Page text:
TWO videos. Two similar situations. Two very different outcomes.

In the first video, a man runs at a rookie police officer, yelling at him to pull the trigger. He holds his nerve under unspeakable stress.

In the second video, a man walks towards an officer with a knife. The officer pleads with the man to drop the weapon. He keeps coming and the officer fires four shots into his chest. In the background a woman can be heard saying: “Tell me you didn’t shoot him”.

Police footage of a man daring an officer to shoot him.

Police footage of a man daring an officer to shoot him.Source:YouTube

The videos are disturbing for their content. Even more disturbing is that they’re freely available on YouTube, where anybody — children, the victims’ family — can relive the horror in real time, from the officer’s first person point-of-view.

The footage is captured on body cameras and, once uploaded, the public can decide in the comments section whether officers acted lawfully or with excessive force.

Body cameras are used increasingly by officers in the US and the footage they capture has never been more important. Public Order and Riot Squad police in NSW are trialling the cameras and they could be rolled out across the country. It’s too early to tell if that’s a good or a bad thing.


Jesse Kidder has nerves of steel. The rookie cop and former marine was confronted with a man determined to take a bullet. But Kidder held his nerve.

It was in Ohio last month when Kidder was confronted by Michael Wilcox, 27. Wilcox had allegedly shot his fiancee and best friend. When Kidder arrived, Wilcox immediately charged at the officer, daring him to shoot.

The footage (above) shows Kidder back away repeatedly before stumbling and falling backwards. Wilcox eventually surrenders and a relieved Kidder can be heard breathing heavily into his lapel camera and microphone.

Kidder told Cincinnati’s WLWT that “law enforcement officers all across the nation have to deal with split second decisions that mean life or death”.


Spencer Mortensen wasn’t so lucky.

Prosecutors in Idaho released footage in January last year clearing Mortensen of any wrongdoing after he responded to a domestic situation and shot and killed a man with a knife.

In the video, captured by the officer’s body camera, Mortensen is told by a woman that Dalton Gardens, 35, was attempting to self-harm in the kitchen of his home.

Cop shoots man armed with knives dead

Mortensen enters with his gun raised and asks for Gardens to come to the front door. After refusing, the officer peers around a corner into the kitchen.

Gardens, without saying a word, walks towards the officer who repeatedly tells him to drop the knife. “I will shoot you,” he says, before opening fire.

Outside, Gardens’ partner can be heard saying repeatedly: “Tell me you didn’t shoot him”.


Police in the US are on the wrong side of a PR nightmare. The deaths of Michael Brown, Walter Scott and Freddie Gray have sparked riots and cast a spotlight directly on police conduct. For accountability and protection against false allegations, police in a number of states have been forced to record their interactions with the public.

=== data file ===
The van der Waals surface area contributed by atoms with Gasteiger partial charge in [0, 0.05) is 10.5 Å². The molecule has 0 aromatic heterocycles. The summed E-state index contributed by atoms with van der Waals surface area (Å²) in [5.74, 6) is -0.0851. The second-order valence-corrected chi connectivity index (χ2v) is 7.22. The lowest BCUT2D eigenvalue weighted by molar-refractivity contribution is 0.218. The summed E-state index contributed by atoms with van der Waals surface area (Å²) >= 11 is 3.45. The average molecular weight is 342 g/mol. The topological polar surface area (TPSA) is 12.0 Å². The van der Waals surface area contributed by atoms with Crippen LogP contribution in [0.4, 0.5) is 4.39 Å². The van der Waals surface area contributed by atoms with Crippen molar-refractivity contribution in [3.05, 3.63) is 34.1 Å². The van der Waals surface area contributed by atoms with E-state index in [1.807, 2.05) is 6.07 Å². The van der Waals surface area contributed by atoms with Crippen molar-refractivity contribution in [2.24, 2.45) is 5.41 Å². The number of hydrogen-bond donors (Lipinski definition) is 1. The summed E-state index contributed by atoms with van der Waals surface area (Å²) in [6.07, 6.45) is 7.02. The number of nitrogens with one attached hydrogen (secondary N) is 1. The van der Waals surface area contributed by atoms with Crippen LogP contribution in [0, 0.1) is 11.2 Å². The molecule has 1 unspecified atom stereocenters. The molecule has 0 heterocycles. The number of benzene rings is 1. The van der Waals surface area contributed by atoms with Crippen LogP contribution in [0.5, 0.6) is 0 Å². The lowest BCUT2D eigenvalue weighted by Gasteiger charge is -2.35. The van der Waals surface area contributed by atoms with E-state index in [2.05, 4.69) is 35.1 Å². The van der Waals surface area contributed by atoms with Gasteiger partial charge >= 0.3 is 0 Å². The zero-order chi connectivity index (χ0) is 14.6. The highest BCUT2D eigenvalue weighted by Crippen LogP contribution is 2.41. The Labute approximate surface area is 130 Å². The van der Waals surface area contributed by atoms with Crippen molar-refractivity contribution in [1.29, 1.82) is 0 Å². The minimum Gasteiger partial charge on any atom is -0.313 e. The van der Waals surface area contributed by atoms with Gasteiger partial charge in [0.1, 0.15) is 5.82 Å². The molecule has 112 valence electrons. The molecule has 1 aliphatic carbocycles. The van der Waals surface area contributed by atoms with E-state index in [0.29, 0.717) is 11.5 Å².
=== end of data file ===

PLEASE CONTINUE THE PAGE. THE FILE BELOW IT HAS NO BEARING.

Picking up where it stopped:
In Seattle, police are so concerned with transparency that they’ve set up their own YouTube channel. But the technology and the dos and don’ts around publishing are relatively new.

The New York Times reports police departments in Chicago, New York, Los Angeles and Philadelphia are still testing the systems.

In Australia, the progress is far less advanced. But there are suggestions that body cameras are on their way. NSW and the NT are leading the charge.

NSW Police Association president Scott Weber said last year the cameras will be good for cops and the community.

“Video captures events in a way that can’t be represented on paper in the same detail and it has been shown the presence of this type of video can often defuse potentially violent situations without the need for force to be used,” he said in a statement.

Police in Australia could be armed with body cameras soon.

Police in Australia could be armed with body cameras soon.Source:Supplied

“It will also show police dealing with difficult and dangerous situations every day and it will also provide clearer evidence when it’s been alleged that police got things wrong. That has to be in both our own and the community’s interest.”

Greg Barns, president of the Australian Lawyers Alliance, wrote an opinion piece for the ABC in January where he suggested any rollout of wearable police cameras must be accompanies by appropriate safeguards around privacy.

“Police wearing body cameras is a good idea at first glance, particularly when one considers the amount of court time that goes into hearing evidence from defendants, witnesses and police in cases where there are allegations of impropriety by police,” Mr Barns said.

“But like many good ideas, the use of cameras by police needs to be analysed carefully. If it is to work as a safeguard for both police and citizens, there need to be clear rules about how cameras are used and what happens to the footage obtained from cameras.”


By Adam